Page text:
The Creature that Eats Plastic

Waxworms, the larval stage of wax moths, are typically known to beekeepers as pests because they feed on the wax in honeycombs. However, in 2017, molecular biologist Federica Bertocchini made a surprising discovery about these seemingly unremarkable creatures.

Bertocchini, an amateur beekeeper and a researcher at the Spanish National Research Council, threw some waxworms in a plastic bag after cleaning her bee hive. She soon noticed that the worms had chewed holes through the plastic, but noticed that the worms weren’t just damaging the plastic; they were actually breaking it down and digesting it.

“It was a real eureka moment – it was brilliant,” Bertocchini recalls about her initial observation, which sparked a significant research project.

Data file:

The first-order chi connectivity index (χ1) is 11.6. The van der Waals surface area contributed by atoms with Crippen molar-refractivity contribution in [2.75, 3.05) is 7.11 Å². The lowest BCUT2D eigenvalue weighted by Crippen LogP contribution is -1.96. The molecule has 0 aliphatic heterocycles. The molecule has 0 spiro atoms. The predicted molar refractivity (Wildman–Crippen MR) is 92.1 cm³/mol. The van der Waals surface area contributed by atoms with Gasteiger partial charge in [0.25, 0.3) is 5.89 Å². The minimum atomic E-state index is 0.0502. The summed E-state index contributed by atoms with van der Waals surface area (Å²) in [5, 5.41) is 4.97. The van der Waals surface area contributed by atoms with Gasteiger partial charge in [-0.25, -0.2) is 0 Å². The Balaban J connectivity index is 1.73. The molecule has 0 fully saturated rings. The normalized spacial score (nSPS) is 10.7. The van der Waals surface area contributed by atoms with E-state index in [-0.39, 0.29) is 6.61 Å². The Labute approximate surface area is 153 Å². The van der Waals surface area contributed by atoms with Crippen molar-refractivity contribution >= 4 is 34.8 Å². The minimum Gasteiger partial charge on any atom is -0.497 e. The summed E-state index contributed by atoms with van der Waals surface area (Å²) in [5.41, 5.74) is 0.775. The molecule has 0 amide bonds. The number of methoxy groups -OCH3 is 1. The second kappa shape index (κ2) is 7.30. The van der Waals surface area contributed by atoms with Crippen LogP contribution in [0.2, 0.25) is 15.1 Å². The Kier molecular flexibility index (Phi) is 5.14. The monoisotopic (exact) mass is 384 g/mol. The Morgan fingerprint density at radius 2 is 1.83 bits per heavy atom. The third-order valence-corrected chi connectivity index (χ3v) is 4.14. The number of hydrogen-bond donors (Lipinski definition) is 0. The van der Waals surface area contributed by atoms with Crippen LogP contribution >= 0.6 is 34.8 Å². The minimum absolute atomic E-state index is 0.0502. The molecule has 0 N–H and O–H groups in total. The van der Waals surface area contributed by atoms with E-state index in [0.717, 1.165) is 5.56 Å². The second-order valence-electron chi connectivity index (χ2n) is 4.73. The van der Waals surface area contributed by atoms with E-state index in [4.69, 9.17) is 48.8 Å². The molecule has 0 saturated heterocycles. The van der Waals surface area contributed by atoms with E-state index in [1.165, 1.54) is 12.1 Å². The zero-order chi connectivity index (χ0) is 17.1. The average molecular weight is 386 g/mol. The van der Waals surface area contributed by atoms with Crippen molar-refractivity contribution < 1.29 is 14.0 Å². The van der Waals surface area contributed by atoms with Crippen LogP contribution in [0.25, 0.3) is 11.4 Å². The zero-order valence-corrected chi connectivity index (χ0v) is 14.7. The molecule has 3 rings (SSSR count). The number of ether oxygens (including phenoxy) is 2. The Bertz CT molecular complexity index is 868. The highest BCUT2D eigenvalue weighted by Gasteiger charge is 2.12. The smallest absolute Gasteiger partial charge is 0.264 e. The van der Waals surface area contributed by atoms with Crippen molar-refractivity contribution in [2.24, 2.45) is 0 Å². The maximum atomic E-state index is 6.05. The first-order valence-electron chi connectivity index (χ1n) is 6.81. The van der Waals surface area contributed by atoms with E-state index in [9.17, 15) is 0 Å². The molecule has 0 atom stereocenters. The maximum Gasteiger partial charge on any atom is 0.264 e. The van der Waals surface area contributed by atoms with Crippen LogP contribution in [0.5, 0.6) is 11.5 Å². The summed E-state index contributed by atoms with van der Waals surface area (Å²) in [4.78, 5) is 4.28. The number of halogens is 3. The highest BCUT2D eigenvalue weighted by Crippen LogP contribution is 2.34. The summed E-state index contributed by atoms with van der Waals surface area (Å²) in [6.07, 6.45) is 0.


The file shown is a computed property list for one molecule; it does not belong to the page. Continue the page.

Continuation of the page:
These waxworms demonstrated a unique ability to break down plastic, a task that has proved difficult for humans. Further investigation revealed that the liquid excreted by the worms contained two enzymes which effectively oxidized the polyethylene in the plastic, breaking it down on contact.

While releasing these worms into plastic-polluted environments could pose risks to ecosystems, Bertocchini sees potential in harnessing these enzymes to address global plastic pollution. Now serving as the chief technology officer at Plasticentropy France, she is exploring ways to scale up these enzymes for broader application in plastic degradation.

“The big-picture goal is to be able to apply these enzymes to the plastic waste,” Bertocchini states, aiming to develop this discovery into a global solution.

The potential mass production of such enzymes could revolutionize how the world handles plastic waste, possibly even integrating the creatures that inspired this innovation.

Check out this fascinating video about the worms.

Leave a Reply

Your email address will not be published. Required fields are marked *